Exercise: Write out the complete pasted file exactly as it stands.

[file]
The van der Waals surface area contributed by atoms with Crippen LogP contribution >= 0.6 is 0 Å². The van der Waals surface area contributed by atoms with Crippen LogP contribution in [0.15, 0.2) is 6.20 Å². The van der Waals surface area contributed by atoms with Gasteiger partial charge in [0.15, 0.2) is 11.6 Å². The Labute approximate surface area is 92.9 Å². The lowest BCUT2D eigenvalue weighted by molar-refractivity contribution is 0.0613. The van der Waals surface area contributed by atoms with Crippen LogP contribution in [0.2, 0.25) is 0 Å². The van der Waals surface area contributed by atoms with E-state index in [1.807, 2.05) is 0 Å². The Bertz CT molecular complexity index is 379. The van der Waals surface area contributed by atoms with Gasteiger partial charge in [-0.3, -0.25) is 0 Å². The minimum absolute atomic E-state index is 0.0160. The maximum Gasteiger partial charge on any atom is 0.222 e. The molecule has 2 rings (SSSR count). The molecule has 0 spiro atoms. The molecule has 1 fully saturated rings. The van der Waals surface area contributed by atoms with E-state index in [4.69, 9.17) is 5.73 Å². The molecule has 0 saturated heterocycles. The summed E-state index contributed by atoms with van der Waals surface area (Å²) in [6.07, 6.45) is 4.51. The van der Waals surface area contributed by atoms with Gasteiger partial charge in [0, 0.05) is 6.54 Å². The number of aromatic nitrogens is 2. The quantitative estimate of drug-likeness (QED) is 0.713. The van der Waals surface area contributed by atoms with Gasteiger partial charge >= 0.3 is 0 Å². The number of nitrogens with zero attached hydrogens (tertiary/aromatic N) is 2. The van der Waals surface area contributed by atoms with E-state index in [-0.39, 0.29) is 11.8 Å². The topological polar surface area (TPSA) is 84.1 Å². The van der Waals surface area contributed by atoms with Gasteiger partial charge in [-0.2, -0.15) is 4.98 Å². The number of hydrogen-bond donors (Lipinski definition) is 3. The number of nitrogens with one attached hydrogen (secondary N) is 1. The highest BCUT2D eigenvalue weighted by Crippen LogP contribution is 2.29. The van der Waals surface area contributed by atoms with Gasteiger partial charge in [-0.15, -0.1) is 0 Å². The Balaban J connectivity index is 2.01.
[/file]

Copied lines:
The van der Waals surface area contributed by atoms with Crippen LogP contribution >= 0.6 is 0 Å². The van der Waals surface area contributed by atoms with Crippen LogP contribution in [0.15, 0.2) is 6.20 Å². The van der Waals surface area contributed by atoms with Gasteiger partial charge in [0.15, 0.2) is 11.6 Å². The Labute approximate surface area is 92.9 Å². The lowest BCUT2D eigenvalue weighted by molar-refractivity contribution is 0.0613. The van der Waals surface area contributed by atoms with Crippen LogP contribution in [0.2, 0.25) is 0 Å². The van der Waals surface area contributed by atoms with E-state index in [1.807, 2.05) is 0 Å². The Bertz CT molecular complexity index is 379. The van der Waals surface area contributed by atoms with Gasteiger partial charge in [-0.3, -0.25) is 0 Å². The minimum absolute atomic E-state index is 0.0160. The maximum Gasteiger partial charge on any atom is 0.222 e. The molecule has 2 rings (SSSR count). The molecule has 0 spiro atoms. The molecule has 1 fully saturated rings. The van der Waals surface area contributed by atoms with E-state index in [4.69, 9.17) is 5.73 Å². The molecule has 0 saturated heterocycles. The summed E-state index contributed by atoms with van der Waals surface area (Å²) in [6.07, 6.45) is 4.51. The van der Waals surface area contributed by atoms with Gasteiger partial charge in [0, 0.05) is 6.54 Å². The number of aromatic nitrogens is 2. The quantitative estimate of drug-likeness (QED) is 0.713. The van der Waals surface area contributed by atoms with Gasteiger partial charge >= 0.3 is 0 Å². The number of nitrogens with zero attached hydrogens (tertiary/aromatic N) is 2. The van der Waals surface area contributed by atoms with E-state index in [-0.39, 0.29) is 11.8 Å². The topological polar surface area (TPSA) is 84.1 Å². The van der Waals surface area contributed by atoms with Gasteiger partial charge in [-0.2, -0.15) is 4.98 Å². The number of hydrogen-bond donors (Lipinski definition) is 3. The number of nitrogens with one attached hydrogen (secondary N) is 1. The highest BCUT2D eigenvalue weighted by Crippen LogP contribution is 2.29. The van der Waals surface area contributed by atoms with Gasteiger partial charge in [-0.15, -0.1) is 0 Å². The Balaban J connectivity index is 2.01.